Many of you have told me that you look forward to these weekly forays of my soul, because they offer you a perspective on your own dis ease moments. I am glad. If there is something that gives friends strength as I weaken with the ongoing “progress” of ALS, well that only seems rightly symmetrical to me. And I have to admit, that my symbolic step gains an equally symbolic small spring to it when someone contacts me because I was able to turn a phrase in a way that energized their understanding of their own journey. But when it really comes down to it, a primary source of my own strength to cope is the unsung heroes of extraordinary accomplishment I have named above. Each one of them gets the horror of this whole thing. They get that negotiating dis ease is almost totally an attitude thing. They understand that each day is not a given, but something that has to be carefully planned in order to not tip too far along the way of despair, frustration, fatigue. They get angry, and they cry, and they laugh at how ridiculous some of this seems, and most of all, I don’t have to explain one damn thing to them.

They just get it.

When I look at these incredible souls, they all have something in common. Underlying their right attitudes are friends, parents, brothers and sisters, sons and daughters, people that really care about them, and that they can care about right back. And these friends, parents, brothers and sisters, sons and daughters, people that really care keep my heroes grounded in this world. How does this work? I can give you three examples.

About once a month, a posse of my former choir members comes to downtown Minneapolis and takes over my conference room to break bread, laugh, catch up, hug, and just to feel the love. We started out in a restaurant, but decided it was too expensive, and this space is quieter, more easily attended, more easily shared. I love the choir posse. Without an overt prayer, they bring psalms of joy whenever we get together. Then there are my kids and their incredible partners. On Friday, we took the leap out into the great, grubby masses at the Varsity Theater to hear the Punch Brothers in concert. It was extraordinary! Even more extraordinary was the way that Ev and Kirsten and Athena and Dave and Jon flanked my wheelchair, clearing drunken concertgoers out of the way and reassuring me that this sea of unwashed humanity would be parted, and they would get me through. I anticipate anxiety in the crowd experience, but they might as well have just linked arms over and under and marched phalanx-like, clearing a path like a Minnesota snow thrower. Kirsten even got in the face of a guy who just couldn’t seem to figure out that every time he spilled his beer it was on my shoe. God, they fill my soul. And then there is my best friend, lover, now caretaker, incredible partner Ev. She just won’t let me be less than I am. She encourages, supports, cries, holds, sees the humor, perceives the pain, and keeps us on the right path. And somehow she accomplishes all of this with graceful beauty and wisdom, and gratefulness that we have awakened to another day to explore the next big adventure.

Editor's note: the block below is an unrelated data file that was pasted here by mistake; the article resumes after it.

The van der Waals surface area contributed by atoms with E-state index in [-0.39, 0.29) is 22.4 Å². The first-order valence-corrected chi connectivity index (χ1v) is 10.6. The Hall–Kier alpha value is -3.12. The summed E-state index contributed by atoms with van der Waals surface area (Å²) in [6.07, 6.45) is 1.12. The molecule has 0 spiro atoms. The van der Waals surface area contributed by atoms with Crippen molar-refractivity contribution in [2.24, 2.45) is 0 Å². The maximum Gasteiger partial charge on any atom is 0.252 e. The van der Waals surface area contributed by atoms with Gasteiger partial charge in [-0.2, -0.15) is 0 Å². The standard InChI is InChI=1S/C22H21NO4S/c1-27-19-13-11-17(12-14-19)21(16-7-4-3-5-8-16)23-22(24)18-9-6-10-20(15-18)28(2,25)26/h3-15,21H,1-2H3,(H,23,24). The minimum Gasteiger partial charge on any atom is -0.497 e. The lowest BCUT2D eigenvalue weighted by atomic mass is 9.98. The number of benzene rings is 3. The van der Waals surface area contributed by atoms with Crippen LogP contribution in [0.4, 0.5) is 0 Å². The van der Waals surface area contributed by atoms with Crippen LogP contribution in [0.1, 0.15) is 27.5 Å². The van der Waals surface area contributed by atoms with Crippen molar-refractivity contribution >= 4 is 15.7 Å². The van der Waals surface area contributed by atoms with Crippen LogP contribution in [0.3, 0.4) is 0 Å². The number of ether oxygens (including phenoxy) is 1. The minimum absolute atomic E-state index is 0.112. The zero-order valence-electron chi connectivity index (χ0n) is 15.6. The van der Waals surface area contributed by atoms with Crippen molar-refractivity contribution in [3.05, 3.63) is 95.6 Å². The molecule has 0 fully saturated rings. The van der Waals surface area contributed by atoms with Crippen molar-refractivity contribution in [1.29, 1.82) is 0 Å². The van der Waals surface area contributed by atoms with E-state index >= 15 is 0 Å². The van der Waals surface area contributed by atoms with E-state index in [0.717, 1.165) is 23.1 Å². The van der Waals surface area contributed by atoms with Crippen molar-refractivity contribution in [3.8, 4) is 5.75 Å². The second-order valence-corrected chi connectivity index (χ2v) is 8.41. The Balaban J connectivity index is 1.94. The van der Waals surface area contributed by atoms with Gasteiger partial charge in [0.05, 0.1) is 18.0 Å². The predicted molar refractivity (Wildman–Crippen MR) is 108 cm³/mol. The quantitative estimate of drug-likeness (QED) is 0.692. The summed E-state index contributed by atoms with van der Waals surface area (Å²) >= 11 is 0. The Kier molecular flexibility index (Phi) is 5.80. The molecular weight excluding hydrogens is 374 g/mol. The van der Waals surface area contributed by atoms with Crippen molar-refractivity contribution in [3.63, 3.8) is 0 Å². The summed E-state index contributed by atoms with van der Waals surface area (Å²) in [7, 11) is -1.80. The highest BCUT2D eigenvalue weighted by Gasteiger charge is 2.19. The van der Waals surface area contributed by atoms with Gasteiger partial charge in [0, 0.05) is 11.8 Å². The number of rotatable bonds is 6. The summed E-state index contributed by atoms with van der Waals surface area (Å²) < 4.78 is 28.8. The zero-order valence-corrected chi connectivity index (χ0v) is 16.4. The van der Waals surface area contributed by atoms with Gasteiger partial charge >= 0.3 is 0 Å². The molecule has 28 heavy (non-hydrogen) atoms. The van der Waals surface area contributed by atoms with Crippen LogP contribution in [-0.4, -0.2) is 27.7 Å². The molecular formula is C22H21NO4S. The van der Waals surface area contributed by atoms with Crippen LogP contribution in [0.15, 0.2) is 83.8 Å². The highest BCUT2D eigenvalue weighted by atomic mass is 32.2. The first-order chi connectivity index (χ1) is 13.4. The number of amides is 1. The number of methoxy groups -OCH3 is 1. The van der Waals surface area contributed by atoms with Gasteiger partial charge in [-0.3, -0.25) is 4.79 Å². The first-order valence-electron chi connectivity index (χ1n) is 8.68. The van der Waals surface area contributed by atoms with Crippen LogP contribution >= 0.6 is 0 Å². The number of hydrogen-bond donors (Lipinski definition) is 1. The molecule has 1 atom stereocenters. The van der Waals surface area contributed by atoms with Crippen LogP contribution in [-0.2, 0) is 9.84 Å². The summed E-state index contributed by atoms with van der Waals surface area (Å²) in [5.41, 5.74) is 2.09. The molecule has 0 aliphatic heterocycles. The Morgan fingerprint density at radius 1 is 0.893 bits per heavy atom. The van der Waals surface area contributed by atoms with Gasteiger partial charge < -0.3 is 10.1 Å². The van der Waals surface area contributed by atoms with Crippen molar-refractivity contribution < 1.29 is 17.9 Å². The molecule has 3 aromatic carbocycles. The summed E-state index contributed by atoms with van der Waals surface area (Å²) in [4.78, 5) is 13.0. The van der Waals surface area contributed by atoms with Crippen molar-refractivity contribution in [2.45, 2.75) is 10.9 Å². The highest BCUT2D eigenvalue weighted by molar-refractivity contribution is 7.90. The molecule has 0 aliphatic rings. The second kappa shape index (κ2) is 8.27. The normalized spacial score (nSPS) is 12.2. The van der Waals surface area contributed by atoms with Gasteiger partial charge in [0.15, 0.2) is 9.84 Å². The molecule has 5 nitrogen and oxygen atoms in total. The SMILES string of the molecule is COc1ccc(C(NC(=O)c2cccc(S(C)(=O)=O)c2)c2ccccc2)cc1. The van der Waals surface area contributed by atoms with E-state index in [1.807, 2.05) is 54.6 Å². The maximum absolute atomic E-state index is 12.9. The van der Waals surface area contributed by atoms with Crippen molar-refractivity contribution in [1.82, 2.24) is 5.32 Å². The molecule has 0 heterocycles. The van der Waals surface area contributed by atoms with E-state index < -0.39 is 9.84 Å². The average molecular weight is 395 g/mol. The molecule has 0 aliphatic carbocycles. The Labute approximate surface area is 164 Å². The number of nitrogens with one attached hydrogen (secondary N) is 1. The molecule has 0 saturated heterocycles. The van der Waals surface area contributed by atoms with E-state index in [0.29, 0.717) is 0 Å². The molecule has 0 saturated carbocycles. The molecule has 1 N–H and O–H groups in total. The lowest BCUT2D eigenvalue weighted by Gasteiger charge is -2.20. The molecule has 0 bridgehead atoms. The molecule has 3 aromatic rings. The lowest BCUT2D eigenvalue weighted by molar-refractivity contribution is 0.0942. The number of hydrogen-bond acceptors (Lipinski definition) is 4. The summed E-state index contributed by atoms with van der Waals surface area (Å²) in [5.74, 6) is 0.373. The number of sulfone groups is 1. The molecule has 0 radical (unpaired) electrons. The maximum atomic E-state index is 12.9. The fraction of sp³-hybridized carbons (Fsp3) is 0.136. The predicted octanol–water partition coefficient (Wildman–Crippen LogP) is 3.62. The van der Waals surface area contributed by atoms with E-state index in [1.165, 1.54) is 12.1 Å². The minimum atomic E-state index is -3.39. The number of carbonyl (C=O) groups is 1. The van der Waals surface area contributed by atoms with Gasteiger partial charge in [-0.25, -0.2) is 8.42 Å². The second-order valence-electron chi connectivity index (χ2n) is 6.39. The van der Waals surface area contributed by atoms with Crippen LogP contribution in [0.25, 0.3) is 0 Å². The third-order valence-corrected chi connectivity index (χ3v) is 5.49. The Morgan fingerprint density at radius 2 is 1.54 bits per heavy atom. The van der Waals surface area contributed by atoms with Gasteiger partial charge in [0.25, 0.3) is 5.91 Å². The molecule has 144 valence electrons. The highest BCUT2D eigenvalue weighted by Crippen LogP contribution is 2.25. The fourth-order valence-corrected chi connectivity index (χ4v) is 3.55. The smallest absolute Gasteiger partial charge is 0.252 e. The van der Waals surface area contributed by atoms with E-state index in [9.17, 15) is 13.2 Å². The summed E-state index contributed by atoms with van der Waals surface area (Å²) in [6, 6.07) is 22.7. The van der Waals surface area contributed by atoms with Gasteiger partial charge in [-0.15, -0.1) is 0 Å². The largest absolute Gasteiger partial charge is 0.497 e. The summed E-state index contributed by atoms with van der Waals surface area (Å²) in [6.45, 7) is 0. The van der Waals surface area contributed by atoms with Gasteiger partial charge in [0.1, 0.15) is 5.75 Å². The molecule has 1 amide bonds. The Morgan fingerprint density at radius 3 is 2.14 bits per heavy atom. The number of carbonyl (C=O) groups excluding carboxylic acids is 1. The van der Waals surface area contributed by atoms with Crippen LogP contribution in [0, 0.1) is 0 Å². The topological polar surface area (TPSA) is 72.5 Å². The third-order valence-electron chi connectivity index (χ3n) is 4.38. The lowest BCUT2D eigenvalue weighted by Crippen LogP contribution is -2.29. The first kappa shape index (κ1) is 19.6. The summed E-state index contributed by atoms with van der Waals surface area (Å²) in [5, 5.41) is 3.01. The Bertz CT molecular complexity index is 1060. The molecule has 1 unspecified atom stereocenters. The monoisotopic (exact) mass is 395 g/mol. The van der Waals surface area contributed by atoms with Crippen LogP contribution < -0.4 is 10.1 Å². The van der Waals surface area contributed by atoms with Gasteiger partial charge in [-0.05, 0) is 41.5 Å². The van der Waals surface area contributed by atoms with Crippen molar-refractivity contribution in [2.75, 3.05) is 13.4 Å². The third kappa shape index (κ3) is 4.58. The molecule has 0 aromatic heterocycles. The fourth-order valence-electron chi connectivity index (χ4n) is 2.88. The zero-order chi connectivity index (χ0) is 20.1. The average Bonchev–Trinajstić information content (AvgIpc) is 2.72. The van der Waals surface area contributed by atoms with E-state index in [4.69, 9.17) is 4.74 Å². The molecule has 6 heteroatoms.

See the theme here?

A minister friend of mine, lost to me from long ago, but still very much present in my psyche, got in touch with me out of the blue this week to wish me happy birthday. One of his observations really resonated with me. He said, “I don’t know, I’m 70, but when I think about it, I’m still pretty pissed at God for the way this world works.” Me too, but then I think about my heroes who, in spite of the next big thing to go wrong, continue to find their way down their uniquely human dis ease paths. And I’ve really come to the conclusion that part of it is pain control, and all of it is realizing that we humans need to stay in the presence of people, and actually, that is how God made the world to work—if you believe that way. What I really mean is that there are social consequences of dis ease. When we feel that we are truly alone, walking the path without anyone beside us, when we feel that raw sense of solitary isolation, cut off from the world and worse, cut off from the humanity that could humanize this whole experience, it is impossible not to despair. My heroes all have posses, friends, parents, brothers and sisters, sons and daughters, people that show them the love. And yes, they love right back.

Gary Kubly loved enough to stay in service until the day he died. Steve Gleason says it is all about staying connected. My Cup Overflows states that it is about letting go of the anger, and just letting the treatment do its job. And I read them, and I cry, and I laugh, and I remain thankful that so many have chosen to stay the course with me thus far.

You are all my heroes.